Mojo (bobbylevi) wrote,
Mojo
bobbylevi

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CFS and my triumphs

When I first got CFS, and for many years afterwards I lived for the day when I would be well again... I put my life on hold as such while I battled the illness. Trouble is with CFS you don't know what you're battling, or even what weapons are effective in combatting it. Then I came to a point where I saw that I couldn't maintain that position long-term. So if the disease and I were going to be bed fellows long-term, and that may well be the case, I had to find another strategy. I was tired of living my life in the shadow of an uncertain future, I needed to find a way to live with the illness... even to live despite it. Rather than be a victim of it.

The first thing I did was take on board that I really did have a long-term disabling illness, and that there was a possibility that I might have for the rest of my life. Strangely, that didn't rock my boat too much. What it did was take the pressure off... the pressure to improve... the pressure to pretend to be well when I wasn't. Having accepted my illness, I was then able to make changes that reflected my condition, like applying for disability benefits and having some appliances installed, that would now announce to the world that I had this problem. On the other hand I now needed to behave in a way that was appropriate to my limits. The limits keep changing, but not so fast that I can't aclimatise myself at each stage. One of the things that has changed is the length of time I can drive, before needing a break.

Nearly a year ago I had to reluctantly give up driving to my daughter's house in Croydon. It was a drive of an hour and a half, but it was mostly motorway, without any services, so it was difficult to stop and have a break. Yet I knew there must be places to stop and that it could be made more manageable. After Christmas I did do it, with the family on board, by stopping at one place we have always known about 1/2 hour's drive from home.... then we found a barely satisfactory place to stop, and I managed it, and Avalon and Jude came with me on the return journey.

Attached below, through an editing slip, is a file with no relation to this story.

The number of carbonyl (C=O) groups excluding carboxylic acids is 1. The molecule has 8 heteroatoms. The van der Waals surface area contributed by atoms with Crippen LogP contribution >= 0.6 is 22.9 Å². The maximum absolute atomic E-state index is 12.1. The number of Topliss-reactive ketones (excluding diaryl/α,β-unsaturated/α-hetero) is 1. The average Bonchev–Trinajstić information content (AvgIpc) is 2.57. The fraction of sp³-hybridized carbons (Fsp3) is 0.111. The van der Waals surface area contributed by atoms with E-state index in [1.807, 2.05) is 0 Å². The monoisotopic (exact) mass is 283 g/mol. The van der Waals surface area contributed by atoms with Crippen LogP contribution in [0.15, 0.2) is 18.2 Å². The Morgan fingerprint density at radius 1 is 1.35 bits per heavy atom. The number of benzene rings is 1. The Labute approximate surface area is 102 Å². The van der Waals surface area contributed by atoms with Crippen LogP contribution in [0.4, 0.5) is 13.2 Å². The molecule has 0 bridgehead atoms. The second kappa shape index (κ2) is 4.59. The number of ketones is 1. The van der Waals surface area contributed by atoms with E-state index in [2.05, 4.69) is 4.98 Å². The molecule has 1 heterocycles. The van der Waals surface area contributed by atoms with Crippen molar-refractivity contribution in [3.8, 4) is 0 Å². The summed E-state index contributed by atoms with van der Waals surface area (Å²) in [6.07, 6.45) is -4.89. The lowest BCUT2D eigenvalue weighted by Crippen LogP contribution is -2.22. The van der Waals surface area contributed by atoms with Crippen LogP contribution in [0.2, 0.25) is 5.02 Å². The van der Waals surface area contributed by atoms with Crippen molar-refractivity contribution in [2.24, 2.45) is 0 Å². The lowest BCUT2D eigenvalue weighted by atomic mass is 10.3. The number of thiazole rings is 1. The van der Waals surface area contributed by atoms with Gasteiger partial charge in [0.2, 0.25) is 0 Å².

Doing it alone was another thing entirely... but still I was certain that there must be places just off the motorway where I could have a break. After pestering Lawrence he finally scanned his detailed map, and with the addition of his personal knowledge of the area, and we identified 6 possible places along the route. They were mostly petrol stations with a good shop, or cafe, and supermarkets, all close enough to the motorway so the diversion didn't add more than it took away.

The best one of all is a place I have wanted to visit for years, and I feel so stupid for not having thought of it, because I am a member of the organisation that it belongs to. It is the RHS Garden at Wisley, which is perfectly placed for a break in the journey. I know that for a fact because I tried it out twice, once alone, on the way to Croydon, and again with Jude on the way back to Oxford. I have yet to check all the others, but I will so that I know where they are if I need them.

What's funny about this... is I'm just getting it worked out into a manageable form... and she's going to be moving in the summer. Then I'll have another route to tame. I will have at least one more opportunity to use this method, so it's not totally wasted. Also it proved to me that tasks can be managed, if they can be divided into bitesize chunks.

This post is already too long... I'll continue with more triumphs soon. Right now, I need coffee and a rest... I have to keep reminding myself that bitesize chunks is how it works!! :-)
Tags: health
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